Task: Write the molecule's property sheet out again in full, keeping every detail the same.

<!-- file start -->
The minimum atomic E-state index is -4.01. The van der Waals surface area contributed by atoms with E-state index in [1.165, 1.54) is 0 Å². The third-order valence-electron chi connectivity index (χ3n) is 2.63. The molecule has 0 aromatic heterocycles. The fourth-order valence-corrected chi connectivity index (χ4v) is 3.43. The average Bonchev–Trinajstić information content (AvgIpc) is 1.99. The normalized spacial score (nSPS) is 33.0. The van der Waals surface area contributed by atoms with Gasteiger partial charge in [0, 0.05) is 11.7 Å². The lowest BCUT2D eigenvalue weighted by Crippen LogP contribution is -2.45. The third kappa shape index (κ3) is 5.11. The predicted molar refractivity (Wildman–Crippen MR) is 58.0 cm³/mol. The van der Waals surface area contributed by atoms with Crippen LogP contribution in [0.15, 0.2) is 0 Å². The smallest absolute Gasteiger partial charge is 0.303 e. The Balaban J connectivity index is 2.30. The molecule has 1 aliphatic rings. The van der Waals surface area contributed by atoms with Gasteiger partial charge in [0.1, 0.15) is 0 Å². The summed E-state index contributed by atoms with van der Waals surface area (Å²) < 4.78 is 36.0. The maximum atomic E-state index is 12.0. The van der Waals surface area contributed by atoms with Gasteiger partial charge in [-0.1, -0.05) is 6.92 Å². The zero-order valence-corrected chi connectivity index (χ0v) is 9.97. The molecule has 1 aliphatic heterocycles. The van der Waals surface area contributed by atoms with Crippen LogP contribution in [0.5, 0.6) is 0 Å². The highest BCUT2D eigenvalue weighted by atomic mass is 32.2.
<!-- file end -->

The minimum atomic E-state index is -4.01. The van der Waals surface area contributed by atoms with E-state index in [1.165, 1.54) is 0 Å². The third-order valence-electron chi connectivity index (χ3n) is 2.63. The molecule has 0 aromatic heterocycles. The fourth-order valence-corrected chi connectivity index (χ4v) is 3.43. The average Bonchev–Trinajstić information content (AvgIpc) is 1.99. The normalized spacial score (nSPS) is 33.0. The van der Waals surface area contributed by atoms with Gasteiger partial charge in [0, 0.05) is 11.7 Å². The lowest BCUT2D eigenvalue weighted by Crippen LogP contribution is -2.45. The third kappa shape index (κ3) is 5.11. The predicted molar refractivity (Wildman–Crippen MR) is 58.0 cm³/mol. The van der Waals surface area contributed by atoms with Crippen LogP contribution in [0.15, 0.2) is 0 Å². The smallest absolute Gasteiger partial charge is 0.303 e. The Balaban J connectivity index is 2.30. The molecule has 1 aliphatic rings. The van der Waals surface area contributed by atoms with Gasteiger partial charge in [0.1, 0.15) is 0 Å². The summed E-state index contributed by atoms with van der Waals surface area (Å²) < 4.78 is 36.0. The maximum atomic E-state index is 12.0. The van der Waals surface area contributed by atoms with Gasteiger partial charge in [-0.1, -0.05) is 6.92 Å². The zero-order valence-corrected chi connectivity index (χ0v) is 9.97. The molecule has 1 aliphatic heterocycles. The van der Waals surface area contributed by atoms with Crippen LogP contribution in [0.5, 0.6) is 0 Å². The highest BCUT2D eigenvalue weighted by atomic mass is 32.2.